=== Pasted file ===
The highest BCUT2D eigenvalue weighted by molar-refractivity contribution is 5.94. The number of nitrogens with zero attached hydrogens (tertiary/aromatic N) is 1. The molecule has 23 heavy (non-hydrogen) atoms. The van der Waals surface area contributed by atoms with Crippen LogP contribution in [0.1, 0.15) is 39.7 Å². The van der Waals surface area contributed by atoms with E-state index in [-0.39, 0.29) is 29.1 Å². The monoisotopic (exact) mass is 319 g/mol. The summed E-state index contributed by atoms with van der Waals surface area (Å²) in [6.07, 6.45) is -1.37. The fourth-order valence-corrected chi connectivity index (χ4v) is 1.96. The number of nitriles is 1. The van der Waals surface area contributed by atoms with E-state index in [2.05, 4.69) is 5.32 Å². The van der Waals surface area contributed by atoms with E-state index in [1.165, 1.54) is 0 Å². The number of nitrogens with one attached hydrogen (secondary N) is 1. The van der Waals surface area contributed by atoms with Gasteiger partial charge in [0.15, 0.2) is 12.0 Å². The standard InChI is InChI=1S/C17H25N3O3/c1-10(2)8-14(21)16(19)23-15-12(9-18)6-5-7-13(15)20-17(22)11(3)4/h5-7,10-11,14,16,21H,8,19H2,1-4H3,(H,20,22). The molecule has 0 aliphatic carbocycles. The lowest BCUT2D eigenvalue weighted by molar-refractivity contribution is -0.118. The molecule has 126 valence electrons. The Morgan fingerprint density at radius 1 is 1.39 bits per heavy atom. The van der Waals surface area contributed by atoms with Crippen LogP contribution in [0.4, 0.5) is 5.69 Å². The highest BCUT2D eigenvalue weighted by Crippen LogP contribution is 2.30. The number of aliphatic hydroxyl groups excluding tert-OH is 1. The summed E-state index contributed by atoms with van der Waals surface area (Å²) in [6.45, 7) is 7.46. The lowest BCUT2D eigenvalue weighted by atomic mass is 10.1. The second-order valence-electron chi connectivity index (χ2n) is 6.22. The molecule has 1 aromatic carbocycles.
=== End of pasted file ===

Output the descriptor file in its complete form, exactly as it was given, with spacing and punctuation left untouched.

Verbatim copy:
The highest BCUT2D eigenvalue weighted by molar-refractivity contribution is 5.94. The number of nitrogens with zero attached hydrogens (tertiary/aromatic N) is 1. The molecule has 23 heavy (non-hydrogen) atoms. The van der Waals surface area contributed by atoms with Crippen LogP contribution in [0.1, 0.15) is 39.7 Å². The van der Waals surface area contributed by atoms with E-state index in [-0.39, 0.29) is 29.1 Å². The monoisotopic (exact) mass is 319 g/mol. The summed E-state index contributed by atoms with van der Waals surface area (Å²) in [6.07, 6.45) is -1.37. The fourth-order valence-corrected chi connectivity index (χ4v) is 1.96. The number of nitriles is 1. The van der Waals surface area contributed by atoms with E-state index in [2.05, 4.69) is 5.32 Å². The van der Waals surface area contributed by atoms with E-state index in [1.165, 1.54) is 0 Å². The number of nitrogens with one attached hydrogen (secondary N) is 1. The van der Waals surface area contributed by atoms with Gasteiger partial charge in [0.15, 0.2) is 12.0 Å². The standard InChI is InChI=1S/C17H25N3O3/c1-10(2)8-14(21)16(19)23-15-12(9-18)6-5-7-13(15)20-17(22)11(3)4/h5-7,10-11,14,16,21H,8,19H2,1-4H3,(H,20,22). The molecule has 0 aliphatic carbocycles. The lowest BCUT2D eigenvalue weighted by molar-refractivity contribution is -0.118. The molecule has 126 valence electrons. The Morgan fingerprint density at radius 1 is 1.39 bits per heavy atom. The van der Waals surface area contributed by atoms with Crippen LogP contribution in [0.4, 0.5) is 5.69 Å². The highest BCUT2D eigenvalue weighted by Crippen LogP contribution is 2.30. The number of aliphatic hydroxyl groups excluding tert-OH is 1. The summed E-state index contributed by atoms with van der Waals surface area (Å²) in [6.45, 7) is 7.46. The lowest BCUT2D eigenvalue weighted by atomic mass is 10.1. The second-order valence-electron chi connectivity index (χ2n) is 6.22. The molecule has 1 aromatic carbocycles.